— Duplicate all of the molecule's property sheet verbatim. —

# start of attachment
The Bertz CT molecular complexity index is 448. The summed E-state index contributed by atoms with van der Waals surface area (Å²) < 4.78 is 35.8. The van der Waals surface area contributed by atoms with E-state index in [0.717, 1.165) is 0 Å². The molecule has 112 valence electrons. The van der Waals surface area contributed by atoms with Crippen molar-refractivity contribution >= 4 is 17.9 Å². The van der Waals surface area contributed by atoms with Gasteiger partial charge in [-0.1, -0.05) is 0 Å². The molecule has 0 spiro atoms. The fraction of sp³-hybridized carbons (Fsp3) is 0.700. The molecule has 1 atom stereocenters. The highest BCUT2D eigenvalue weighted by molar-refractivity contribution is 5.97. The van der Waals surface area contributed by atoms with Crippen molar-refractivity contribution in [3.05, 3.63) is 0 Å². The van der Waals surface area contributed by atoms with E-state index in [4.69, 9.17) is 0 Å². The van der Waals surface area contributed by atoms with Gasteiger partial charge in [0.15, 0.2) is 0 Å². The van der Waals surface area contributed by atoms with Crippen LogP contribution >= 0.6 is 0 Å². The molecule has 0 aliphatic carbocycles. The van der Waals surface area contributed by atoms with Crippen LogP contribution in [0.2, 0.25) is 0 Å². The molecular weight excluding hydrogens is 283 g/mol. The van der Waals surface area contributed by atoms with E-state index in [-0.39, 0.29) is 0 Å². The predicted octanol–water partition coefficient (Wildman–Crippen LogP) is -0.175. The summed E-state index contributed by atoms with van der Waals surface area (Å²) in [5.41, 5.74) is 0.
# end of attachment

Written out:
The Bertz CT molecular complexity index is 448. The summed E-state index contributed by atoms with van der Waals surface area (Å²) < 4.78 is 35.8. The van der Waals surface area contributed by atoms with E-state index in [0.717, 1.165) is 0 Å². The molecule has 112 valence electrons. The van der Waals surface area contributed by atoms with Crippen molar-refractivity contribution >= 4 is 17.9 Å². The van der Waals surface area contributed by atoms with Gasteiger partial charge in [-0.1, -0.05) is 0 Å². The molecule has 0 spiro atoms. The fraction of sp³-hybridized carbons (Fsp3) is 0.700. The molecule has 1 atom stereocenters. The highest BCUT2D eigenvalue weighted by molar-refractivity contribution is 5.97. The van der Waals surface area contributed by atoms with Crippen molar-refractivity contribution in [3.05, 3.63) is 0 Å². The van der Waals surface area contributed by atoms with E-state index in [4.69, 9.17) is 0 Å². The van der Waals surface area contributed by atoms with Gasteiger partial charge in [0.15, 0.2) is 0 Å². The van der Waals surface area contributed by atoms with Crippen LogP contribution >= 0.6 is 0 Å². The molecule has 0 aliphatic carbocycles. The van der Waals surface area contributed by atoms with Crippen LogP contribution in [0.2, 0.25) is 0 Å². The molecular weight excluding hydrogens is 283 g/mol. The van der Waals surface area contributed by atoms with E-state index in [-0.39, 0.29) is 0 Å². The predicted octanol–water partition coefficient (Wildman–Crippen LogP) is -0.175. The summed E-state index contributed by atoms with van der Waals surface area (Å²) in [5.41, 5.74) is 0.